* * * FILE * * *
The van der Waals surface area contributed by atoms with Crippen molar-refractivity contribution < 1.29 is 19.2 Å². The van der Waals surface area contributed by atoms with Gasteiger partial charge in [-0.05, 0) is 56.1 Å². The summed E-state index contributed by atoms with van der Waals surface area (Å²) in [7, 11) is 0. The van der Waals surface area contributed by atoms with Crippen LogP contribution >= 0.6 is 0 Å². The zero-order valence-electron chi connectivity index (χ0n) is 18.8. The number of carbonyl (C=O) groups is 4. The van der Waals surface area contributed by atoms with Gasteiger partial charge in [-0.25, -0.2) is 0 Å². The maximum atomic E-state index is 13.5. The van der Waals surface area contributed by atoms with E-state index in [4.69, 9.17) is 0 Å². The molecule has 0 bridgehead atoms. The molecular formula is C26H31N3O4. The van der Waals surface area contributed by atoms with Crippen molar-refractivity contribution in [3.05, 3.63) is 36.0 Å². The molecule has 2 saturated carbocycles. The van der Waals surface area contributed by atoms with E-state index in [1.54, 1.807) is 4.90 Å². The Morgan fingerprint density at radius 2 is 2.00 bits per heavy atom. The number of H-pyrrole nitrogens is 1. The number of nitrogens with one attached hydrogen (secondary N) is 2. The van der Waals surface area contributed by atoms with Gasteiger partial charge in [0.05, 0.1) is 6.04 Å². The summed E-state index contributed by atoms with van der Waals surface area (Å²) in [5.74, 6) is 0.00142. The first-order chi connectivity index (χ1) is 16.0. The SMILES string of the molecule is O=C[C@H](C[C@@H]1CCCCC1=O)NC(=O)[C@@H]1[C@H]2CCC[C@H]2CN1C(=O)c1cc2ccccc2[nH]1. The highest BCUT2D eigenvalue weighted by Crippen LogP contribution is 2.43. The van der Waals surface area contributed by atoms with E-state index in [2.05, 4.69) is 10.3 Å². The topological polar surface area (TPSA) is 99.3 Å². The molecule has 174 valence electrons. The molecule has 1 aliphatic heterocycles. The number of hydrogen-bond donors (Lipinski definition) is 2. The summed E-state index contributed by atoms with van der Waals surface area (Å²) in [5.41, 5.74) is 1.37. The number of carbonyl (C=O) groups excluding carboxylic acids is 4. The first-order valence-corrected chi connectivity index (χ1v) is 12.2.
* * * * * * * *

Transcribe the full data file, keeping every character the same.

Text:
The van der Waals surface area contributed by atoms with Crippen molar-refractivity contribution < 1.29 is 19.2 Å². The van der Waals surface area contributed by atoms with Gasteiger partial charge in [-0.05, 0) is 56.1 Å². The summed E-state index contributed by atoms with van der Waals surface area (Å²) in [7, 11) is 0. The van der Waals surface area contributed by atoms with Crippen LogP contribution >= 0.6 is 0 Å². The zero-order valence-electron chi connectivity index (χ0n) is 18.8. The number of carbonyl (C=O) groups is 4. The van der Waals surface area contributed by atoms with Gasteiger partial charge in [-0.25, -0.2) is 0 Å². The maximum atomic E-state index is 13.5. The van der Waals surface area contributed by atoms with E-state index in [4.69, 9.17) is 0 Å². The molecule has 0 bridgehead atoms. The molecular formula is C26H31N3O4. The van der Waals surface area contributed by atoms with Crippen molar-refractivity contribution in [3.05, 3.63) is 36.0 Å². The molecule has 2 saturated carbocycles. The van der Waals surface area contributed by atoms with E-state index in [1.54, 1.807) is 4.90 Å². The Morgan fingerprint density at radius 2 is 2.00 bits per heavy atom. The number of H-pyrrole nitrogens is 1. The number of nitrogens with one attached hydrogen (secondary N) is 2. The van der Waals surface area contributed by atoms with Gasteiger partial charge in [0.05, 0.1) is 6.04 Å². The summed E-state index contributed by atoms with van der Waals surface area (Å²) in [5.74, 6) is 0.00142. The first-order chi connectivity index (χ1) is 16.0. The SMILES string of the molecule is O=C[C@H](C[C@@H]1CCCCC1=O)NC(=O)[C@@H]1[C@H]2CCC[C@H]2CN1C(=O)c1cc2ccccc2[nH]1. The highest BCUT2D eigenvalue weighted by Crippen LogP contribution is 2.43. The van der Waals surface area contributed by atoms with E-state index in [2.05, 4.69) is 10.3 Å². The topological polar surface area (TPSA) is 99.3 Å². The molecule has 174 valence electrons. The molecule has 1 aliphatic heterocycles. The number of hydrogen-bond donors (Lipinski definition) is 2. The summed E-state index contributed by atoms with van der Waals surface area (Å²) in [5.41, 5.74) is 1.37. The number of carbonyl (C=O) groups excluding carboxylic acids is 4. The first-order valence-corrected chi connectivity index (χ1v) is 12.2.